US envoy did not believe Putrajaya’s jet engine explanation


By Shannon Teoh, The Malaysian Insider

KUALA LUMPUR, June 27 — The United States ambassador here told his government early last year that embassy officials doubted the Najib administration’s explanation of two F-5 jet engines theft in late 2007, according to a diplomatic cable released by whistleblower site Wikileaks.

The document signed by Ambassador James Keith said that the embassy shared in the “incredulity” expressed by “a chorus of commentary in online media” at Putrajaya’s stand that “the thefts were carried out solely by two relatively low-level individuals and that higher-ups in the military and elsewhere were not involved.”

“We share some of the incredulity expressed in the blogosphere about the Government’s case and explanation of who was behind the engine thefts.

“In coordination with Washington, Post is continuing to push for a complete accounting of how the thefts occurred and the ultimate disposition of the engines, and to remind the GOM of the seriousness of the issue and need for remedial actions,” said the cable which was published on the Malaysia Today news portal today.

It is understood “Post” referred to a lead US political official based in the embassy here.

Two individuals were charged over the missing jet engines — former air force Sergeant N. Tharmendran and company director K. Rajandran Prasad in January 6, 2010 in connection with the theft of the missing F5-E jet engines.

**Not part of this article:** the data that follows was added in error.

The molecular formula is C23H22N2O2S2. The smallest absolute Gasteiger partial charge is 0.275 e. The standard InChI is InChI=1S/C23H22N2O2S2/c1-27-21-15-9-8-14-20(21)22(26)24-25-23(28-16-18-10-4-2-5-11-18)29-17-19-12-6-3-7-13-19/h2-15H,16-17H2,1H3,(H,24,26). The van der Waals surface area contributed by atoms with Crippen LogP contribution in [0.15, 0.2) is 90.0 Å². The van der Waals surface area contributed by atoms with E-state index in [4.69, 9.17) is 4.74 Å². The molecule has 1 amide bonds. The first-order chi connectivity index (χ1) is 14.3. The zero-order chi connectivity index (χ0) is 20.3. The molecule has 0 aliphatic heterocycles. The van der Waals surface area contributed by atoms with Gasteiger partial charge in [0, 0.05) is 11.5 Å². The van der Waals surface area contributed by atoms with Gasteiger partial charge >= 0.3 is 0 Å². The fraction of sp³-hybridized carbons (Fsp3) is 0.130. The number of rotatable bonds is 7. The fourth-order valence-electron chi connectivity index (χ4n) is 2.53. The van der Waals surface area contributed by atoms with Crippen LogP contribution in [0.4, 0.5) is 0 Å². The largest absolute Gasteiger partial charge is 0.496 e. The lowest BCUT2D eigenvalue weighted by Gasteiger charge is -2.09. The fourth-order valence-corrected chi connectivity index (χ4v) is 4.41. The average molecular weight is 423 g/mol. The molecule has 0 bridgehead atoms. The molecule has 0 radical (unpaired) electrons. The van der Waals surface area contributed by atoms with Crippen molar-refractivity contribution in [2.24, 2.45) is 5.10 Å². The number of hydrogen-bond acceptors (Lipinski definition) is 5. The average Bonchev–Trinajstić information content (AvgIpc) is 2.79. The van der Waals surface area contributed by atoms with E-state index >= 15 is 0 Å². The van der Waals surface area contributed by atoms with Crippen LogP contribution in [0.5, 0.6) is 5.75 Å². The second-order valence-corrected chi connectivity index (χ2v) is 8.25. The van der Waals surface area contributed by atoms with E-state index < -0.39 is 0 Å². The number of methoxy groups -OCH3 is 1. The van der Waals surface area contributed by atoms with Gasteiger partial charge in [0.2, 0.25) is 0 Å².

Tharmendran was accused of stealing the engines in December 2007 at the Subang RMAF air base while Rajandran was accused of disposing of the engines on April 30, 2008.

The theft was a major embarrassment for the government following reports that the country’s first submarine — KD Tunku Abdul Rahman — could not dive in tropical waters.

The prime minister had vowed that there would be no cover-up in the high-profile case, which occurred during his tenure as defence minister while the current minister, Datuk Seri Ahmad Zahid Hamidi, had claimed that it was an inside job.

The engines, purchased in 1972 at a cost of RM303,570, and not RM50 million as initially reported when the story broke, are now reportedly in Uruguay.

The cable also said that state-run media has been muted on the issue while the foreign ministry “has kept itself at arms’ length from the scandal” with the embassy unable to secure meetings with senior Wisma Putra officials to discuss this issue.

It quoted the ministry’s principal assistant secretary (Americas division) Mohamad Radzi Jamaluddin as saying that the defense ministry had the lead on the issue and was being “elusive in its handling of the case.”

The cable, classified by political counsellor Brian D. McFeeters, also said that the Royal Malaysian Air Force (RMAF) only officially notified the US of the missing jet engines on January 6, 2010, the same day Tharmendran and Rajandran were charged in court.